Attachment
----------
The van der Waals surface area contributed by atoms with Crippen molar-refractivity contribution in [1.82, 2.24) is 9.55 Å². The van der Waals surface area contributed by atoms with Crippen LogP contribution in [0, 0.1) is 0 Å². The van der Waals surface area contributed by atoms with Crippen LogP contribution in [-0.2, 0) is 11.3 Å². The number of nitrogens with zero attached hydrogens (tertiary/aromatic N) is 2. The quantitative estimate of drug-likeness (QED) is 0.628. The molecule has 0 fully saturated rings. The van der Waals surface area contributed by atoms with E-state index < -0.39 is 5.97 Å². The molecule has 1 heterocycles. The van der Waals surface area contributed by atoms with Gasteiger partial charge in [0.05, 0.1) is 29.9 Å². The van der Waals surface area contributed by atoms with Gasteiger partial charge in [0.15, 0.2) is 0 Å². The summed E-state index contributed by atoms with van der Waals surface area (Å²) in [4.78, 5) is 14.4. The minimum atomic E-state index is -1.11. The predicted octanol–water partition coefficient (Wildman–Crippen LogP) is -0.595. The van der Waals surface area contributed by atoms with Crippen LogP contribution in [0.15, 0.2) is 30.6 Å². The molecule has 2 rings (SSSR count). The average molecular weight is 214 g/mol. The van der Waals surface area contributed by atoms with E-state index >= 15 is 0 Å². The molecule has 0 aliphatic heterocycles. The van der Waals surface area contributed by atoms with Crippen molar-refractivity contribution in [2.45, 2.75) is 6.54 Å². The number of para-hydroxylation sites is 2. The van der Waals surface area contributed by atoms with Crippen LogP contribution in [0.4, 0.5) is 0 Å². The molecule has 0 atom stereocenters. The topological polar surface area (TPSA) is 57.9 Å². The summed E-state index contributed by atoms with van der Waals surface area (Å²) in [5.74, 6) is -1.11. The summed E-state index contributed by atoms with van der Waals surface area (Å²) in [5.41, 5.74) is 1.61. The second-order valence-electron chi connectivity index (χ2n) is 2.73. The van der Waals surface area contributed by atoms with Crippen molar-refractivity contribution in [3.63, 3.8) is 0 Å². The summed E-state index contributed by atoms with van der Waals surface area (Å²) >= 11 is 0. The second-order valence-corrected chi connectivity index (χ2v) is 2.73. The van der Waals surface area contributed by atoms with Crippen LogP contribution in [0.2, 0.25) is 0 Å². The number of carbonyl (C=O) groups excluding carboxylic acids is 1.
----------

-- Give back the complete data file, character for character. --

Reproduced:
The van der Waals surface area contributed by atoms with Crippen molar-refractivity contribution in [1.82, 2.24) is 9.55 Å². The van der Waals surface area contributed by atoms with Crippen LogP contribution in [0, 0.1) is 0 Å². The van der Waals surface area contributed by atoms with Crippen LogP contribution in [-0.2, 0) is 11.3 Å². The number of nitrogens with zero attached hydrogens (tertiary/aromatic N) is 2. The quantitative estimate of drug-likeness (QED) is 0.628. The molecule has 0 fully saturated rings. The van der Waals surface area contributed by atoms with E-state index < -0.39 is 5.97 Å². The molecule has 1 heterocycles. The van der Waals surface area contributed by atoms with Gasteiger partial charge in [0.05, 0.1) is 29.9 Å². The van der Waals surface area contributed by atoms with Gasteiger partial charge in [0.15, 0.2) is 0 Å². The summed E-state index contributed by atoms with van der Waals surface area (Å²) in [4.78, 5) is 14.4. The minimum atomic E-state index is -1.11. The predicted octanol–water partition coefficient (Wildman–Crippen LogP) is -0.595. The van der Waals surface area contributed by atoms with Crippen LogP contribution in [0.15, 0.2) is 30.6 Å². The molecule has 2 rings (SSSR count). The average molecular weight is 214 g/mol. The van der Waals surface area contributed by atoms with E-state index >= 15 is 0 Å². The molecule has 0 aliphatic heterocycles. The van der Waals surface area contributed by atoms with Crippen molar-refractivity contribution in [2.45, 2.75) is 6.54 Å². The number of para-hydroxylation sites is 2. The van der Waals surface area contributed by atoms with Crippen LogP contribution in [0.4, 0.5) is 0 Å². The molecule has 0 atom stereocenters. The topological polar surface area (TPSA) is 57.9 Å². The summed E-state index contributed by atoms with van der Waals surface area (Å²) in [5.74, 6) is -1.11. The summed E-state index contributed by atoms with van der Waals surface area (Å²) in [5.41, 5.74) is 1.61. The second-order valence-electron chi connectivity index (χ2n) is 2.73. The van der Waals surface area contributed by atoms with Crippen molar-refractivity contribution in [3.63, 3.8) is 0 Å². The summed E-state index contributed by atoms with van der Waals surface area (Å²) >= 11 is 0. The second-order valence-corrected chi connectivity index (χ2v) is 2.73. The van der Waals surface area contributed by atoms with Crippen LogP contribution in [0.2, 0.25) is 0 Å². The number of carbonyl (C=O) groups excluding carboxylic acids is 1.